This movie has been on my watchlist for quite a while, now. I’d heard it was a zombie movie; I’d heard it was good. I need to start trusting the armchair movie critic hive-mind again, because it was a bloody good watch.
[REC] follows – literally follows – budding TV news reporter Angela (Manuela Velasco) and her hapless cameraman Pablo (voice: Javier Coromina; body: Pablo Rosso – not weird, that’s just how they cast it) as they cover a graveyard shift news TV slot, interviewing firemen at a station in Barcelona. When they are called out along with the other emergency services to deal with a trapped elderly lady in a small block of flats, things turn frightening when the lady, screaming frantically and covered in blood, viciously rips out part of a policeman’s face. And it’s truly disgusting, all while caught on film by the cameraman.
The zombie-ness starts out slow with this one, because of the various reaction/conversion times based on blood-type. It’s refreshing to see a movie in this genre settling in between the initial “WTF! Zombies?” stage and “everyone and everything I know is gone” stage. The inhabitants are sealed in by the police, the military and the BNC (the movie’s Spanish equivalent of the CDC), who offer up some explanations as to what’s been going on, so we get to see that a bit of that process (something I’m guessing that World War Z revelled in, though I’ve not seen that one yet).
Not that there’s much to see; on paper, the combination of shaky videocam + frequent “lights-out” moments in a one-building setting, it would seem like the movie was a cheap, one-note flick with a very, very, limited budget. In fact, my husband opined that perhaps the reason they cut away from a character taking a mallet to a zombie’s face was that they might not have had enough money to show a realistic-enough-looking smashed-in head.
But the confined yet not-too-confined setting definitely works without seeming overly-cliched. It’s plausible that a quarantine would be in effect, and the building is old enough that the apartments are huge, there are random doors and gates and storage, and, worse of all, the zombies are somewhat stealthy, mildly intuitive, and surprisingly resourceful. This is lent a brilliantly dark twinge of gallows humour by the idiotic yet realistic actions of the human characters. Example: there’s a sturdy metal shutter that the characters use to quickly separate themselves from two zombies. The humans turn away, yelling at Pablo to stop filming, and the zombies lift up the shutter. The humans yell about the shutter and push it back down. The humans then turn away again and the cycle resumes. Hilarious!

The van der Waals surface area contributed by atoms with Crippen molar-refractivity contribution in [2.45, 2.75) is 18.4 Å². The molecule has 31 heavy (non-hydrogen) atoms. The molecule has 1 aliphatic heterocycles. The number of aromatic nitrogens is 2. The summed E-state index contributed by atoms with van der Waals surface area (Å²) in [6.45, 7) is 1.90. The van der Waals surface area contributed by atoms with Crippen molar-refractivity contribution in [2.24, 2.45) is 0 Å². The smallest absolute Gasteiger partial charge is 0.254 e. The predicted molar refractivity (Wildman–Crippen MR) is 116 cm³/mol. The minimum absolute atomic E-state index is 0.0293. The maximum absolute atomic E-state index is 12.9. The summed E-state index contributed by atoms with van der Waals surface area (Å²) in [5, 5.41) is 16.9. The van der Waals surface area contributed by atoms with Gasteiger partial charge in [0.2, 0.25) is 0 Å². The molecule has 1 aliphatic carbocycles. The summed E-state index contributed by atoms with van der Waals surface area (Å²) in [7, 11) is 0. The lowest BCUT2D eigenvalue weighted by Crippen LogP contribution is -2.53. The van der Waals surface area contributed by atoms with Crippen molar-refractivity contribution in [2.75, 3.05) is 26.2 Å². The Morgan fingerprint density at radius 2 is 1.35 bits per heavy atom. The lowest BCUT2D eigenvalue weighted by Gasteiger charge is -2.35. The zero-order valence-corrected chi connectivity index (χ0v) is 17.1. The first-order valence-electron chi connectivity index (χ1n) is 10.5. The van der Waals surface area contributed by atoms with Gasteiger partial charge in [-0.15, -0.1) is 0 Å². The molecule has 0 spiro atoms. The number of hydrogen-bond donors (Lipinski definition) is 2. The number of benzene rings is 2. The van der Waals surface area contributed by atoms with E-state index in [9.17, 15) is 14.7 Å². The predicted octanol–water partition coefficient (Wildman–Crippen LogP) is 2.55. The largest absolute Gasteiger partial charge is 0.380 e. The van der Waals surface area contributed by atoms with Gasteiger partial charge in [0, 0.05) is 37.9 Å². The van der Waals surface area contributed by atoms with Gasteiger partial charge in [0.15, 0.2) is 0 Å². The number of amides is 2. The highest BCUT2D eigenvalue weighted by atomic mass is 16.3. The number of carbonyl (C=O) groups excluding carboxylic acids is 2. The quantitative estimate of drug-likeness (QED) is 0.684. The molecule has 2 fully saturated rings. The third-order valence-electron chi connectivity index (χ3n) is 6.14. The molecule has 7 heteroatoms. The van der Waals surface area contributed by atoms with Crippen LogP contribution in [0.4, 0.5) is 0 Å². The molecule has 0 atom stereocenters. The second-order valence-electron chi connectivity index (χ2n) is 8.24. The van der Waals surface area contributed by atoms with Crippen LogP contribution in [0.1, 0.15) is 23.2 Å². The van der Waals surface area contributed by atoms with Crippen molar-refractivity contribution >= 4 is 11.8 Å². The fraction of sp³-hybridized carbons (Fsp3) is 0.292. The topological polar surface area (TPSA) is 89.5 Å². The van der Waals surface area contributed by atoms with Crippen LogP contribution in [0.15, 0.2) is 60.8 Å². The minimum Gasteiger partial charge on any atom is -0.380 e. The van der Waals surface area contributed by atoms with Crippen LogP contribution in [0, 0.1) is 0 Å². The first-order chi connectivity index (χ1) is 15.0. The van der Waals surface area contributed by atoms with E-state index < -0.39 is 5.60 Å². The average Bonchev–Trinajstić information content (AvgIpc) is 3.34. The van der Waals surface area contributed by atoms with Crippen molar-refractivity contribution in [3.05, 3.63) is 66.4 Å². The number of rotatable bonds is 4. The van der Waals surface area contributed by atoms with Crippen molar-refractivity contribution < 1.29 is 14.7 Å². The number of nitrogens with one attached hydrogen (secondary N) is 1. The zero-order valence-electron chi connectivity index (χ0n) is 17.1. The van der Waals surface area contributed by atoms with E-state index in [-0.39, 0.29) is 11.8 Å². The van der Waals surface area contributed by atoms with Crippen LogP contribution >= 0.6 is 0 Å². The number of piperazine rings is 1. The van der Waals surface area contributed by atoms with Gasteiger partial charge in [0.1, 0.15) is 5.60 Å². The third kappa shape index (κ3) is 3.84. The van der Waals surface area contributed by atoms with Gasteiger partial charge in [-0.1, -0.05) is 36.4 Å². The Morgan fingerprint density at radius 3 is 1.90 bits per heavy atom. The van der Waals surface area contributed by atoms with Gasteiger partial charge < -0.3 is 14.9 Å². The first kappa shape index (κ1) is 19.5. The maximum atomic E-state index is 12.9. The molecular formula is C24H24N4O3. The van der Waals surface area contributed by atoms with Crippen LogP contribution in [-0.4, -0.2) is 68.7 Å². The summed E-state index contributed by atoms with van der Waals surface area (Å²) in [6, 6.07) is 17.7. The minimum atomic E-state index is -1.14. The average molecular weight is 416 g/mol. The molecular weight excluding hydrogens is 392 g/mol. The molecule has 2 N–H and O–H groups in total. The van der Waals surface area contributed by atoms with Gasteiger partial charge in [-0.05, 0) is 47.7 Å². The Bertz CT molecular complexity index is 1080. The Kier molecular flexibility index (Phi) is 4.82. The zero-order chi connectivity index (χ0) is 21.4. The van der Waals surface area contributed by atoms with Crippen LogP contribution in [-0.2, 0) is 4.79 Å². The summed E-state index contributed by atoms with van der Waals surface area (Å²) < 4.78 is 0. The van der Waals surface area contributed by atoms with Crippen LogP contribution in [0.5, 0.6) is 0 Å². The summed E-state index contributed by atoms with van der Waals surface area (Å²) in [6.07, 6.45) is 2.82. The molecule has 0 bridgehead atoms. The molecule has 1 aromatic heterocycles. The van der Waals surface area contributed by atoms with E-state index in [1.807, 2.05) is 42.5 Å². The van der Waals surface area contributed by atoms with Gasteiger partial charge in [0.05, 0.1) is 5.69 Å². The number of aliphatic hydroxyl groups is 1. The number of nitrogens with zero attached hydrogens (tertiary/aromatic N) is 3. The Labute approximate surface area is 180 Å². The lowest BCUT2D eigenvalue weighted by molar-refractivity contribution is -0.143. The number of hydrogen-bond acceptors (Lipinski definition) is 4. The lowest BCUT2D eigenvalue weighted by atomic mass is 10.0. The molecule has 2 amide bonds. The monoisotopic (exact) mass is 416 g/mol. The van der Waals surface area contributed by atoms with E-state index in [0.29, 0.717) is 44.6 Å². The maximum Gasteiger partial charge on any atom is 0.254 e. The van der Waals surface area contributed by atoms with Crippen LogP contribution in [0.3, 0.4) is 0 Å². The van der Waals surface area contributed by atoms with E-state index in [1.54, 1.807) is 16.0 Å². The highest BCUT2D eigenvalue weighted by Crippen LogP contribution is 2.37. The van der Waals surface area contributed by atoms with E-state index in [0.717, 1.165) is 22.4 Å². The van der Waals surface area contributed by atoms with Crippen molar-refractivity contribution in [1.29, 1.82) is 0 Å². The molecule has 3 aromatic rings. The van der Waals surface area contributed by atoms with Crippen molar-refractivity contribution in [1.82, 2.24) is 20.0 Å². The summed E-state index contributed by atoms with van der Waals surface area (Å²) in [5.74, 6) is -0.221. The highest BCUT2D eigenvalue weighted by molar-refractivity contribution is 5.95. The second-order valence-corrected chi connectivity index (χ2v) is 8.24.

Speaking of humans, many of the characters are very one-note (you might say, almost…zombie-like.
Sorry), and despite the brief, scattered vignettes of interviews that are designed to endear us to their quirks, the other inhabitants of the building are never fleshed ( sorry) out further than potential zombie fodder. I’d like to have seen a bit more about either of the police officers, or even Pablo, but much of the focus is on Angela.
And what a very convincing job she does, partly, it could be argued, due to the fact that Velasco was already a real-life TV presenter beforehand. Her opening scenes portray her as peppy, ambitious, annoying, yet with an endearing zeal that’s almost a cliche of TV presenters just starting out in midnight no-man’s-land. Having a protagonist like this also enhances this new twist on the “found footage” format (i.e. professional-quality found footage), such a moment in which Angela insist on seeing playback of a crucial moment caught on film; she’s so wrapped up in what she’s seeing that not only do we have to watch the playback (again), but when the camera cuts back, she’s babbling on about herself and standing directly in front of the camera, unaware that a potential threat is behind her.
So it’s fair to say that [REC] is not short on tension. It does so without overlong build-ups or overly-cloying editing techniques, or throwing in any silly plot devices- the situations are plausible; the conflict and reactions are believable, all leading up to one hell of a cracking ending.